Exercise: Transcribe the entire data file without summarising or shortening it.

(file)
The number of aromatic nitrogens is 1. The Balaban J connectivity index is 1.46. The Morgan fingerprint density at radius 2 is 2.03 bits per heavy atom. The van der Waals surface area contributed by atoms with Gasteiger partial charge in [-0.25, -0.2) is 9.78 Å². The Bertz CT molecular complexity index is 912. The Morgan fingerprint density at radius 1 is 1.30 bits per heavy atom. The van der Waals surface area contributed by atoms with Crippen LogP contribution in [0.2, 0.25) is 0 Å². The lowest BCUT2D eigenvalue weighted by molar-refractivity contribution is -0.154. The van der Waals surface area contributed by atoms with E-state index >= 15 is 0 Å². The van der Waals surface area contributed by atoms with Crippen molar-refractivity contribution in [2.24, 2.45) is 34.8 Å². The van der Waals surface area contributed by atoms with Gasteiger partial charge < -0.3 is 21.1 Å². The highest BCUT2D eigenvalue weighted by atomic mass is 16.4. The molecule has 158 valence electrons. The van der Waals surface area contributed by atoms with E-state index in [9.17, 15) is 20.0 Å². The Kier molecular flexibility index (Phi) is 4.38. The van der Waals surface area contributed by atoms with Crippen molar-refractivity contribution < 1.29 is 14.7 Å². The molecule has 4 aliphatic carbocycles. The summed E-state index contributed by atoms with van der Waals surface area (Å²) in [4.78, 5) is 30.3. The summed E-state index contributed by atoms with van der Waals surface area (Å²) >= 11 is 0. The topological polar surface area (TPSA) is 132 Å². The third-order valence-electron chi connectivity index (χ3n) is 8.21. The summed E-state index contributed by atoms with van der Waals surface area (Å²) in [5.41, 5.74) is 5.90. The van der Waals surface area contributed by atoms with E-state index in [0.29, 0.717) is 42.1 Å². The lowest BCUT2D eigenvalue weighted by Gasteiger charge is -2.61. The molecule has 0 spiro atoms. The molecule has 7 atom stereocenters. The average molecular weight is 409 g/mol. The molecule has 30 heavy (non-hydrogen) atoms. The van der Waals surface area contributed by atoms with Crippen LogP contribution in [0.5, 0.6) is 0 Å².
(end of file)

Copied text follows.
The number of aromatic nitrogens is 1. The Balaban J connectivity index is 1.46. The Morgan fingerprint density at radius 2 is 2.03 bits per heavy atom. The van der Waals surface area contributed by atoms with Gasteiger partial charge in [-0.25, -0.2) is 9.78 Å². The Bertz CT molecular complexity index is 912. The Morgan fingerprint density at radius 1 is 1.30 bits per heavy atom. The van der Waals surface area contributed by atoms with Crippen LogP contribution in [0.2, 0.25) is 0 Å². The lowest BCUT2D eigenvalue weighted by molar-refractivity contribution is -0.154. The van der Waals surface area contributed by atoms with E-state index >= 15 is 0 Å². The van der Waals surface area contributed by atoms with Crippen molar-refractivity contribution in [2.24, 2.45) is 34.8 Å². The van der Waals surface area contributed by atoms with Gasteiger partial charge < -0.3 is 21.1 Å². The highest BCUT2D eigenvalue weighted by atomic mass is 16.4. The molecule has 158 valence electrons. The van der Waals surface area contributed by atoms with E-state index in [9.17, 15) is 20.0 Å². The Kier molecular flexibility index (Phi) is 4.38. The van der Waals surface area contributed by atoms with Crippen molar-refractivity contribution < 1.29 is 14.7 Å². The molecule has 4 aliphatic carbocycles. The summed E-state index contributed by atoms with van der Waals surface area (Å²) in [4.78, 5) is 30.3. The summed E-state index contributed by atoms with van der Waals surface area (Å²) >= 11 is 0. The topological polar surface area (TPSA) is 132 Å². The third-order valence-electron chi connectivity index (χ3n) is 8.21. The summed E-state index contributed by atoms with van der Waals surface area (Å²) in [5.41, 5.74) is 5.90. The van der Waals surface area contributed by atoms with E-state index in [0.29, 0.717) is 42.1 Å². The lowest BCUT2D eigenvalue weighted by Gasteiger charge is -2.61. The molecule has 0 spiro atoms. The molecule has 7 atom stereocenters. The average molecular weight is 409 g/mol. The molecule has 30 heavy (non-hydrogen) atoms. The van der Waals surface area contributed by atoms with Crippen LogP contribution in [0.5, 0.6) is 0 Å².